Thursday, 29 March 2012 7:44 AM
In 1978, Peter Matthiessen wrote The Snow Leopard, a book based on his two-month experience of Himalaya trekking through Dolpo seeing some of the most awe-inspiring sights in the world. In the decades since, very little of this remote wilderness has changed.
For anyone who loves walks that make them feel as though they are discovering an entirely new world, far removed from everything they're used to, following in the footsteps of the author and his friend, the naturalist George Schaller, could be an absolute dream come true. So remote is this part of the planet, Matthiessen had to get special permission to walk here. It's no wonder he won the National Book Award for the resulting account of his experiences.
So, just what is waiting for you when you land in this beautiful part of the Tibetan plateau? You will arrive in Kathmandu and it's really worth taking the time to explore this bustling city that is one part modern metropolis and another ancient mysticism and culture. The most common way into Dolpo from here is to travel to the village of Juphal, which has its own airport. It is at this point that your trek will begin in earnest.
As you look around you, it's easy to feel as though you are in the Swiss Alps, as the landscape is strikingly similar. However, armed with a copy of The Snow Leopard for reference, you'll know that the wildlife you can see here is very different to that in Europe, so keep an eye out for creatures like monkeys and - once you reach Nawarpani - the elusive snow leopard. You will also pass beautiful Buddhist structures known as chortens standing isolated in the wilderness.
Although greenery becomes more sparse the higher the altitude, there are still signs of life here, most notably the settlements you will pass on the trail like Dho Tarap and Tokyu, which is believed to be the highest village on the planet to be permanently inhabited.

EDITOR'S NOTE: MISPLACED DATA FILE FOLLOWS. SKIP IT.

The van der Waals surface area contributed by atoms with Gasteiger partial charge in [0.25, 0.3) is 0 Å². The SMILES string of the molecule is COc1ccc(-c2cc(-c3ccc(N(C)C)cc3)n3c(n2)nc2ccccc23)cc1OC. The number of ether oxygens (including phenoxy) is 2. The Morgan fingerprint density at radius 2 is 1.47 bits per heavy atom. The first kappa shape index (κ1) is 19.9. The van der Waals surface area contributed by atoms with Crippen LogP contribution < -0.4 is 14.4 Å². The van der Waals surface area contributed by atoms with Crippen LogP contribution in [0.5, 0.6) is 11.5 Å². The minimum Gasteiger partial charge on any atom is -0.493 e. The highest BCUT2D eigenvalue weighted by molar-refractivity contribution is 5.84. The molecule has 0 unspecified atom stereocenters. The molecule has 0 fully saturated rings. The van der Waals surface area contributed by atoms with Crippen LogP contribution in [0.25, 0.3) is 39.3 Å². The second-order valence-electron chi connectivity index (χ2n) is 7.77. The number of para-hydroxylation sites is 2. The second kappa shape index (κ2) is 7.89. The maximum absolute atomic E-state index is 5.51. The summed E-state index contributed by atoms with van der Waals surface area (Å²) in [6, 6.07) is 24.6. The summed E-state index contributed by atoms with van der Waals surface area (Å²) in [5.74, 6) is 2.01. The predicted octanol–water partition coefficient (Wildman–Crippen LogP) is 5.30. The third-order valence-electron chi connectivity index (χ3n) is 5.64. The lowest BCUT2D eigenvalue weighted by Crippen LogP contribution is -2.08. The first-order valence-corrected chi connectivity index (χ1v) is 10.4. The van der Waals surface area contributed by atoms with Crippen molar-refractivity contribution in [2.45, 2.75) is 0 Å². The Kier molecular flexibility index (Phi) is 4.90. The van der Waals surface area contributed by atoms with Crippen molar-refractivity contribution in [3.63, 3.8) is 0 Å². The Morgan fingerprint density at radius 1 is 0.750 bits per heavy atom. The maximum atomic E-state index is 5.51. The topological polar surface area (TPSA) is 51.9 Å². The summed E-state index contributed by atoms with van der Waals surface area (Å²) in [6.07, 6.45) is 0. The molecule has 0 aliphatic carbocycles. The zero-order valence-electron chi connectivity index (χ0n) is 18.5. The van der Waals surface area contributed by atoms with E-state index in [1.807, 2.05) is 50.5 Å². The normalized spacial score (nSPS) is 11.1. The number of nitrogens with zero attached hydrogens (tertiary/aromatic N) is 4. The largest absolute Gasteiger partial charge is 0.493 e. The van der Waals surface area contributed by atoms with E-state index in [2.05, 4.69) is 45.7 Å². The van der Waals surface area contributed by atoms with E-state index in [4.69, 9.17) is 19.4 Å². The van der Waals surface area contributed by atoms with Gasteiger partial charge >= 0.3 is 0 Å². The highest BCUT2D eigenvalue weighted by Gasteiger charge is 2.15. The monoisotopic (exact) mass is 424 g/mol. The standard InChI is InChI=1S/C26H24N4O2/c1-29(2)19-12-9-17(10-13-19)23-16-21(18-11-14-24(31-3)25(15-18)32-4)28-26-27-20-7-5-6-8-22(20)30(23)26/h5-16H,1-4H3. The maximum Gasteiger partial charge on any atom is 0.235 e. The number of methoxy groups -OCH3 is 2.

Learning more about how these people live in such a harsh environment is one of the absolute highlights of a trip like this, although you may appreciate the experience of being surrounded by nothing but wide open space for miles around you. It certainly makes a difference from a cramped commute to work on the train or bus!
In addition to scenery and culture, spirituality is one of the biggest draws for people visiting the Himalayas. As well as passing the Buddhist chortens, you'll also get to visit monasteries perched high up in the mountains during your trek. In addition to Buddhism, Bon is also widely practiced here. This ancient religion is something you may have heard little of before you arrived in Dolpo but you can learn more about during your stay.
Some of your campsite locations during this experience are also known for their spirituality. For instance, the Phoksundo Lake that you stop at around two weeks into your trip is both visually beautiful and sacred. On the flipside, the Demon Trail, which you will tackle a portion of, may feel far from divine - although it affords great views of the lake below.
Finally you will arrive back in Juphal, where you can enjoy a well-earned day of leisure, which you may wish to use just so you can relax after all that trekking!